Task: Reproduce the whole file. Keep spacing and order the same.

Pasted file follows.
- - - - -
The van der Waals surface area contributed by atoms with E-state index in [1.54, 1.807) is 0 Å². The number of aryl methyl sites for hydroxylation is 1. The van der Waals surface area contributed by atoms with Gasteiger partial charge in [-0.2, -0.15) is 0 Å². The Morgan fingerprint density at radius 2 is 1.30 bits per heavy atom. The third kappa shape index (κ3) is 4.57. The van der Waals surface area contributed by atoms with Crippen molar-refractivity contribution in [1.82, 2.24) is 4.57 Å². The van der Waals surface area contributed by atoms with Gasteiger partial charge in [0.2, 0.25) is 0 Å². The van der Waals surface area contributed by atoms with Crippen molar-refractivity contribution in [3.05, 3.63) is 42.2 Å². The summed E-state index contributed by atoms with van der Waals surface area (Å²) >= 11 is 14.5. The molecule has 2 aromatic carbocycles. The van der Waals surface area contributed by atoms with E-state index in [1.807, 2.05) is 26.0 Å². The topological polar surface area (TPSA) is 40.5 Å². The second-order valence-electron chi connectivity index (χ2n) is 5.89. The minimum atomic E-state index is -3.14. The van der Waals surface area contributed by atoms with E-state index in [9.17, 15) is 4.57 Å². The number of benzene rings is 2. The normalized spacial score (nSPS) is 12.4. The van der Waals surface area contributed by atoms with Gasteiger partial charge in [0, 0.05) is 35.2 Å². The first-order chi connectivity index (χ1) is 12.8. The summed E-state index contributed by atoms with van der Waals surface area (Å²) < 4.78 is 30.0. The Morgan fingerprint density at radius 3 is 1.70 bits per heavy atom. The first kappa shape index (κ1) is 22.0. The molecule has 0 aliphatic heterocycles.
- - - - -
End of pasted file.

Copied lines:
The van der Waals surface area contributed by atoms with E-state index in [1.54, 1.807) is 0 Å². The number of aryl methyl sites for hydroxylation is 1. The van der Waals surface area contributed by atoms with Gasteiger partial charge in [-0.2, -0.15) is 0 Å². The Morgan fingerprint density at radius 2 is 1.30 bits per heavy atom. The third kappa shape index (κ3) is 4.57. The van der Waals surface area contributed by atoms with Crippen molar-refractivity contribution in [1.82, 2.24) is 4.57 Å². The van der Waals surface area contributed by atoms with Gasteiger partial charge in [0.2, 0.25) is 0 Å². The van der Waals surface area contributed by atoms with Crippen molar-refractivity contribution in [3.05, 3.63) is 42.2 Å². The summed E-state index contributed by atoms with van der Waals surface area (Å²) >= 11 is 14.5. The molecule has 2 aromatic carbocycles. The van der Waals surface area contributed by atoms with E-state index in [1.807, 2.05) is 26.0 Å². The topological polar surface area (TPSA) is 40.5 Å². The second-order valence-electron chi connectivity index (χ2n) is 5.89. The minimum atomic E-state index is -3.14. The van der Waals surface area contributed by atoms with E-state index in [9.17, 15) is 4.57 Å². The number of benzene rings is 2. The normalized spacial score (nSPS) is 12.4. The van der Waals surface area contributed by atoms with Gasteiger partial charge in [0, 0.05) is 35.2 Å². The first-order chi connectivity index (χ1) is 12.8. The summed E-state index contributed by atoms with van der Waals surface area (Å²) < 4.78 is 30.0. The Morgan fingerprint density at radius 3 is 1.70 bits per heavy atom. The first kappa shape index (κ1) is 22.0. The molecule has 0 aliphatic heterocycles.